Table of contents
WORKSHOP 4: Challenging clinical scenarios (CS01–CS06)
CS01 Bullous lesions in two children: solitary mastocytoma
S. Tolga Yavuz, Ozan Koc, Ali Gungor, Faysal Gok
CS02 Multi-System Allergy (MSA) of cystic fibrosis: our institutional experience
Jessica Hawley, Christopher O’Brien, Matthew Thomas, Malcolm Brodlie, Louise Michaelis
CS03 Cold urticaria in pediatric age: an invisible cause for severe reactions
Inês Mota, Ângela Gaspar, Susana Piedade, Graça Sampaio, José Geraldo Dias, Miguel Paiva, Mário Morais-Almeida
CS04 Angioedema with C1 inhibitor deficiency in a girl: a challenge diagnosis
Cristina Madureira, Tânia Lopes, Susana Lopes, Filipa Almeida, Alexandra Sequeira, Fernanda Carvalho, José Oliveira
CS05 A child with unusual multiple organ allergy disease: what is the primer?
Fabienne Gay-Crosier
CS06 A case of uncontrolled asthma in a 6-year-old patient
Ioana-Valentina Nenciu, Andreia Florina Nita, Alexandru Ulmeanu, Dumitru Oraseanu, Carmen Zapucioiu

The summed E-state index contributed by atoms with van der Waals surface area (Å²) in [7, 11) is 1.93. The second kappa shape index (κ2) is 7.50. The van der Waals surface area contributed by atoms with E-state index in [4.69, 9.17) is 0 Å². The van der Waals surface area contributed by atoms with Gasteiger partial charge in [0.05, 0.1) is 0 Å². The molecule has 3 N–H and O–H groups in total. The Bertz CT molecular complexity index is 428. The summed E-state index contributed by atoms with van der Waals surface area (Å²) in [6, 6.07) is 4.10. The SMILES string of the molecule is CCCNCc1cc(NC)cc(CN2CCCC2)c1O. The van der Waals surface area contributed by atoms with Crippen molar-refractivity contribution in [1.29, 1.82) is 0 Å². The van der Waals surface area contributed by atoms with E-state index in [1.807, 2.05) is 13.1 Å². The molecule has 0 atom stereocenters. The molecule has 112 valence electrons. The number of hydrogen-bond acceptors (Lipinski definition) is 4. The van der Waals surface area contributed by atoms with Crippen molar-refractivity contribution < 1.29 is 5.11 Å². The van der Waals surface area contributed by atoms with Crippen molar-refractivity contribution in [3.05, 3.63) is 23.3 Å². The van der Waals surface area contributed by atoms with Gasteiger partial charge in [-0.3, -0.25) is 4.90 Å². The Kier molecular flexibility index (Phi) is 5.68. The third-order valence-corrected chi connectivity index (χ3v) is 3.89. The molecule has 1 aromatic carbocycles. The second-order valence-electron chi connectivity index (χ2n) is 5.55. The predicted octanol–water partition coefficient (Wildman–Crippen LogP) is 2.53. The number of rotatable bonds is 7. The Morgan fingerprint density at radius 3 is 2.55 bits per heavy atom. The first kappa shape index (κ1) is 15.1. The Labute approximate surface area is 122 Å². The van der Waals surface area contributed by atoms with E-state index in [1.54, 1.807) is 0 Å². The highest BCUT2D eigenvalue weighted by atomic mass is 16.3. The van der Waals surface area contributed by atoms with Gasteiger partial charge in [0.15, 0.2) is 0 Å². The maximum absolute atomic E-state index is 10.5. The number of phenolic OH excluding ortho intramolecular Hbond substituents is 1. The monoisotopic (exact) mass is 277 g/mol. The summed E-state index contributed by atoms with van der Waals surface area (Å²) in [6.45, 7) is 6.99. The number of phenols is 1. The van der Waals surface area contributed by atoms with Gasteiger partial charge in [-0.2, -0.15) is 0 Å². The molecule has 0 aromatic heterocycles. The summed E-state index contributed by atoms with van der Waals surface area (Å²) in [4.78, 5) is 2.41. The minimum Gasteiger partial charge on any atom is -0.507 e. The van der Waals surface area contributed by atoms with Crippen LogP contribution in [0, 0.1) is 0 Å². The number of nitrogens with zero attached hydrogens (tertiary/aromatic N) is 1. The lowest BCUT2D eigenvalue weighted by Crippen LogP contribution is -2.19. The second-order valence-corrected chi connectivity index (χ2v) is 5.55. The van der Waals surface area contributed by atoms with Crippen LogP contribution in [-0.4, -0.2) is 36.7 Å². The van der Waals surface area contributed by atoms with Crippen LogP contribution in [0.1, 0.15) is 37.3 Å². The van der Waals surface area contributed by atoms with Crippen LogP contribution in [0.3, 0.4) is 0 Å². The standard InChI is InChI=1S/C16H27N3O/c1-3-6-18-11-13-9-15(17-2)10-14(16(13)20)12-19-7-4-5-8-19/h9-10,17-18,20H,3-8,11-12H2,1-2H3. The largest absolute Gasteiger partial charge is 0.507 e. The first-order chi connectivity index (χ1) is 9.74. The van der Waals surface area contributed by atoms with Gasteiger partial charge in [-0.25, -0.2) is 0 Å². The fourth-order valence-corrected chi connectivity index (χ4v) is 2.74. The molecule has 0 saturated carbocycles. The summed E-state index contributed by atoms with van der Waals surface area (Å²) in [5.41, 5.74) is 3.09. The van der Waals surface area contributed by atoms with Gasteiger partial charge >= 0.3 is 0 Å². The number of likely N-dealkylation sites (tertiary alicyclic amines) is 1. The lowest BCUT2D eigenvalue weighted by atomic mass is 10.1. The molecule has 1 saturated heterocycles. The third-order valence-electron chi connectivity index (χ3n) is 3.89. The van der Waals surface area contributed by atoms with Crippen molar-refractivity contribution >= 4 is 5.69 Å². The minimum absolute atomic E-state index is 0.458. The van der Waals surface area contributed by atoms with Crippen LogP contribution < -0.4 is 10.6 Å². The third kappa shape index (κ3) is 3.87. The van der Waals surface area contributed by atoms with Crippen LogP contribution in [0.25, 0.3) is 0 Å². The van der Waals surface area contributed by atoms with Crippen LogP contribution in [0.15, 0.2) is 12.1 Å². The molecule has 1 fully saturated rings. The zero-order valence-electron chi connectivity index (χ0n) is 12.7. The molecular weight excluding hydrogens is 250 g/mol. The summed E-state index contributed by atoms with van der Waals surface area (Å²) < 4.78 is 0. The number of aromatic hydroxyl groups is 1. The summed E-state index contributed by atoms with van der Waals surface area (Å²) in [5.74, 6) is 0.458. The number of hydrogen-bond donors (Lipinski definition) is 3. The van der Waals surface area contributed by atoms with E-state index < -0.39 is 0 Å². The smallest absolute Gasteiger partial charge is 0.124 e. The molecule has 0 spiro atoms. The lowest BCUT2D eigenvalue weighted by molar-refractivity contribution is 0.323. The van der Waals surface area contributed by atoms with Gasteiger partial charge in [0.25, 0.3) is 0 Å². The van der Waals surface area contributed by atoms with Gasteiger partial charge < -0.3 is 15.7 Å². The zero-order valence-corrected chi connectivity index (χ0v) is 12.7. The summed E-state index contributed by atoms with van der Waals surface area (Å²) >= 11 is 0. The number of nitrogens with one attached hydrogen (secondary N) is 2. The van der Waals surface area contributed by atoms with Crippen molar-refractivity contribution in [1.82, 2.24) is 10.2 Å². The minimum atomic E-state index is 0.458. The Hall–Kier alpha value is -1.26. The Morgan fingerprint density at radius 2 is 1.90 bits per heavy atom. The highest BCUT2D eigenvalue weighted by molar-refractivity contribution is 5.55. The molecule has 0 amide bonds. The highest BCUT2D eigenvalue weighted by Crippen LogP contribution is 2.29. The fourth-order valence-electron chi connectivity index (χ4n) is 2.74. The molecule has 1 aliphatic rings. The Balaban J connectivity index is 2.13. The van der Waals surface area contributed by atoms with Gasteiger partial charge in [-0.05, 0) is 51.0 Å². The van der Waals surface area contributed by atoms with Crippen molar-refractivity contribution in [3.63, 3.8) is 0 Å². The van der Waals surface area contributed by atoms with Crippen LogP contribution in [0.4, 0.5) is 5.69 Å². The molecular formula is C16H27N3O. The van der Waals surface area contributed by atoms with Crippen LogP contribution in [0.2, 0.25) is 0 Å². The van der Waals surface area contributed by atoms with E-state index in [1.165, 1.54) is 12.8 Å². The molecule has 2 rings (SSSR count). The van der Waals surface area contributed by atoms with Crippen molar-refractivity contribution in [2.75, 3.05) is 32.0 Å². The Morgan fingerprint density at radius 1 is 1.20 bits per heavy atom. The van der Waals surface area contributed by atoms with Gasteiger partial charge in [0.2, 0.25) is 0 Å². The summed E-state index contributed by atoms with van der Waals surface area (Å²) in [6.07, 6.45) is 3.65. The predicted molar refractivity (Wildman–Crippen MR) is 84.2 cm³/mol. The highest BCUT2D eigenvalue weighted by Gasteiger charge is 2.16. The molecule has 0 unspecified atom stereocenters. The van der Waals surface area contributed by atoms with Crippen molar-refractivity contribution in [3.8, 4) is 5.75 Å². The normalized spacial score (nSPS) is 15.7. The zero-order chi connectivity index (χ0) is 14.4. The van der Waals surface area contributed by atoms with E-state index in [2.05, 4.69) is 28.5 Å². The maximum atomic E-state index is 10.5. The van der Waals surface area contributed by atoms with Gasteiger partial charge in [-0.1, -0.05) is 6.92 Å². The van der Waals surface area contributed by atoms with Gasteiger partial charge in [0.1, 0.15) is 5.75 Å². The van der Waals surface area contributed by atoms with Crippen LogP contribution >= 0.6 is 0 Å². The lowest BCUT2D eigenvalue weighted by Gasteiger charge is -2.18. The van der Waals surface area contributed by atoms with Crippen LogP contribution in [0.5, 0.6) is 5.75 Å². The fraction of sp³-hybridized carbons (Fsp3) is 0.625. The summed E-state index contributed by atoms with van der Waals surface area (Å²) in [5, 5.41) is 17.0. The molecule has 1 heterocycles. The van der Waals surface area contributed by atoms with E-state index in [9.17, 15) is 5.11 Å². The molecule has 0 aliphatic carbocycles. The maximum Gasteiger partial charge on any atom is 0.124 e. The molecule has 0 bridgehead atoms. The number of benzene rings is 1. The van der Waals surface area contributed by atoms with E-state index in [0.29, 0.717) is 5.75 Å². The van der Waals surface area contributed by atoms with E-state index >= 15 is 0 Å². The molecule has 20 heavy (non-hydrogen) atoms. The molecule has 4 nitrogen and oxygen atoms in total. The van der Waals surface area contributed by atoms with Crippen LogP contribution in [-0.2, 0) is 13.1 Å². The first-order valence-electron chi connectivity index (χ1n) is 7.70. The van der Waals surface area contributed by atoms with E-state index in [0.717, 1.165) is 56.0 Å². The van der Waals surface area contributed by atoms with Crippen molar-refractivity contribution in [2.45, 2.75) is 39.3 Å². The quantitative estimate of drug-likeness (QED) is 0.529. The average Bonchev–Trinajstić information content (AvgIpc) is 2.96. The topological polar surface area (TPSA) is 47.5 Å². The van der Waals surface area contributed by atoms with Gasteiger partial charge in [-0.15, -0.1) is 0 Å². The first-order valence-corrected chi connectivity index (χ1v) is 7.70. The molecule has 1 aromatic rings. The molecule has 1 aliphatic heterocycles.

ORAL ABSTRACT SESSION 1: Food allergy (OP01–OP06)
OP01 Food protein-induced enterocolitis syndrome: oral food challenge outcomes for tolerance evaluation in a Pediatric Hospital
Adrianna Machinena, Olga Domínguez Sánchez, Montserrat Alvaro Lozano, Rosa Jimenez Feijoo, Jaime Lozano Blasco, Mònica Piquer Gibert, Mª Teresa Giner Muñoz, Marcia Dias da Costa, Ana Maria Plaza Martín
OP02 Characteristics of infants with food protein-induced enterocolitis syndrome and allergic proctocolitis
Ebru Arik Yilmaz, Özlem Cavkaytar, Betul Buyuktiryaki, Ozge Soyer, Cansin Sackesen
OP03 The clinical and immunological outcomes after consumption of baked egg by 1–5 year old egg allergic children: results of a randomised controlled trial
MerrynNetting, Adaweyah El-Merhibi, Michael Gold, PatrickQuinn, IrmeliPenttila, Maria Makrides
OP04 Oral immunotherapy for treatment of egg allergy using low allergenic, hydrolysed egg
Stavroula Giavi, Antonella Muraro, Roger Lauener, Annick Mercenier, Eugen Bersuch, Isabella M. Montagner, Maria Passioti, Nicolò Celegato, Selina Summermatter, Sophie Nutten, Tristan Bourdeau, Yvonne M. Vissers, Nikolaos G. Papadopoulos
OP05 Chemical modification of a peanut extract results in an increased safety profile while maintaining efficacy
Hanneke van der Kleij, Hans Warmenhoven, Ronald van Ree, Raymond Pieters, Dirk Jan Opstelten, Hans van Schijndel, Joost Smit
OP06 Administration of the yellow fever vaccine in egg allergic children
Roisin Fitzsimons, Victoria Timms, George Du Toit
ORAL ABSTRACT SESSION 2: Asthma (OP07–OP12)
OP07 Previous exacerbation is the most important risk factor for future exacerbations in school-age children with asthma